Math teacher Ms. Barb LaPenta watched the ball bounce up and down in anticipation. There she sat, at 5:15 p.m. at Bucks County Community College, watching a basketball game while waiting for her first dose of the Pfizer vaccine. After what seemed like ages, a nurse called her back and administered the dose. After that, she went home. Simple as that.
The only side effects Ms. LaPenta felt were a little tenderness the next morning, and the good feeling knowing that she was now significantly less susceptible to COVID-19.
Every single person counts at Haverford, but one teacher’s health faltering has a significantly greater impact than one student’s. Teachers, based on age, are generally more susceptible to COVID and its symptoms. With this in mind, teachers’ vaccinations are an obvious path to safety and future normalcy. The sooner more teachers have the experience Ms. LaPenta had earlier this year, the sooner we will finish our journey on the path back to normalcy.
Since the beginning of the year, as the majority of Haverford’s teachers have not yet been vaccinated, a few faculty members teach from home as a COVID precaution. Along with those teaching virtually indefinitely, an in-person teacher will occasionally have to teach virtually in wake of possible COVID exposure. While the desire, or even necessity, of virtual teaching is completely understandable, there is no denying that the virtual education experience is markedly different from the in-person one.
“It takes away from so many things,” in-person Latin teacher Ms. Adkins said. “[Online teaching]is a pale comparison to what life in the classroom is like.”
In light of the pandemic, HIPA (Health Insurance Portability and Accountability Act) laws allow teachers the privacy to teach virtually on the advice of their physician. Obviously, these teachers are not choosing to work from home: they must for their own safety. However, that does not negate the effects of online instruction.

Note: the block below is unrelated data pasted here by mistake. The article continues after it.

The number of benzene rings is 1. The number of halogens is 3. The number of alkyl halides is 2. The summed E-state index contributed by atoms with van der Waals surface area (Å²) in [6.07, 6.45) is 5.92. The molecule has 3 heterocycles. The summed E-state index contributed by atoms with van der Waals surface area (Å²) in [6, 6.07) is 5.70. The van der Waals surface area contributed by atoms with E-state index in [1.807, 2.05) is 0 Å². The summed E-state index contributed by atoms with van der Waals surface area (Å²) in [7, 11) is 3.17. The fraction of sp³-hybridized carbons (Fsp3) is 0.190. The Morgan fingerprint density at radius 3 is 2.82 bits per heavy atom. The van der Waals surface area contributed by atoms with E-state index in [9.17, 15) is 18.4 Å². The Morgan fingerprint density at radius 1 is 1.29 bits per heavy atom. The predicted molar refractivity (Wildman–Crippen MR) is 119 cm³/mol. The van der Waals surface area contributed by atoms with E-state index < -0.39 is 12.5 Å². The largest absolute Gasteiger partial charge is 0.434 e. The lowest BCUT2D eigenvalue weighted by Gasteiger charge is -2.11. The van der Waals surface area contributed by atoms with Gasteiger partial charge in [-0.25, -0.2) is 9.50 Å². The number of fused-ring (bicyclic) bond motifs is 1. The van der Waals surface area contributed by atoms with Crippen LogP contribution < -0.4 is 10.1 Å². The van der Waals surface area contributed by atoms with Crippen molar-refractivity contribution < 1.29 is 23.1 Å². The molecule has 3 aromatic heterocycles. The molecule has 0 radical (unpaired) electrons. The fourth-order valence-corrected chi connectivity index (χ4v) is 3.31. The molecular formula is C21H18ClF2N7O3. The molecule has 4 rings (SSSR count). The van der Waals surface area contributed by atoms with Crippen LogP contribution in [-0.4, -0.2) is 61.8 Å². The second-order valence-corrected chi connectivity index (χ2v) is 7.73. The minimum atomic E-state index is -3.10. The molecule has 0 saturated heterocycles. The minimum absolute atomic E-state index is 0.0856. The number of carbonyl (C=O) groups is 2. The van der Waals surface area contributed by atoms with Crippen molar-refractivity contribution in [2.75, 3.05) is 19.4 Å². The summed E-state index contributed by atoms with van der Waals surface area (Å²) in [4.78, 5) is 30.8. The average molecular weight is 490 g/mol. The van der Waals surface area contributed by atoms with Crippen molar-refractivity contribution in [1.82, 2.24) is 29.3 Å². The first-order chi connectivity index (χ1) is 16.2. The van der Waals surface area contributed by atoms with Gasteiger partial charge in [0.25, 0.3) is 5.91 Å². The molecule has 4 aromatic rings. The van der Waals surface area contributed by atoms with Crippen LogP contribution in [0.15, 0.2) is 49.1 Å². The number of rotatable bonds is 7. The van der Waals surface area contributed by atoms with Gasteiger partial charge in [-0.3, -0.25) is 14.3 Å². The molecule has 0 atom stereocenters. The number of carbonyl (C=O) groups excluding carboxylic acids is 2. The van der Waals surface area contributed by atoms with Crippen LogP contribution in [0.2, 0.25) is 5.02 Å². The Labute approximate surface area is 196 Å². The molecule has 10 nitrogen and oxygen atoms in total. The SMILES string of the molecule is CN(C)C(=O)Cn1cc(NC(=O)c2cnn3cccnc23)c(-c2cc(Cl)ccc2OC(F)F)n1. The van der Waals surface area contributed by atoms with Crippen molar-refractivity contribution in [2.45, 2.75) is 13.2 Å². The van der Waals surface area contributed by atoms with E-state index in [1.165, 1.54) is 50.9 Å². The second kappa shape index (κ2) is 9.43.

Teachers like Ms. Adkins aren’t the only ones who find the online/in-person hybrid method of teaching difficult. Sixth Former Michael Bozzi attended a class led by a virtual instructor this fall and felt a similar way.
“I’ve had one teacher that’s been online,” Bozzi said. “I feel like if we’re putting in the effort to be here every day, and be here in class to learn hands-on, face to face, then yeah, I think the teacher should also be in class.”
“We don’t yet know how many of our teachers will be receiving them next week, but believe that all will be vaccinated within the next month or so.”Dr. Nagl
“The Federal Government is making Johnson & Johnson vaccinations available to all school faculty and staff; Montgomery County plans to begin the inoculations next Wednesday [March 17th]. We don’t yet know how many of our teachers will be receiving them next week, but believe that all will be vaccinated within the next month or so,” Dr. Nagl said.
For now, vaccines are still being distributed by county. According to a recent poll, 40% of our faculty live in Delaware County, 28% live in Montgomery County, 24% live in Philadelphia County, and 8% live in Chester County. The diverse geography of our faculty suggests that, unless vaccinations are administered through Haverford as opposed to their counties, that parts of our faculty could be vaccinated months before the remainder.
It is also worth noting teachers’ willingness to receive the vaccine. According to that same poll, 96% of faculty say they plan on getting the vaccine. However, 4% were not certain they would accept it.
“I would say yes,” Third Former Russell Yoh said, as to whether he thinks teachers should be required to be vaccinated. “I would say it should be enforced.”
Amid this year’s uncertainty, vaccinations are the bricks that build our yellow road to salvation and some form of normalcy. Until then, it’s obvious we need each other more than ever.
“I’m a fan of either everybody in or everybody out,” Ms. Adkins said.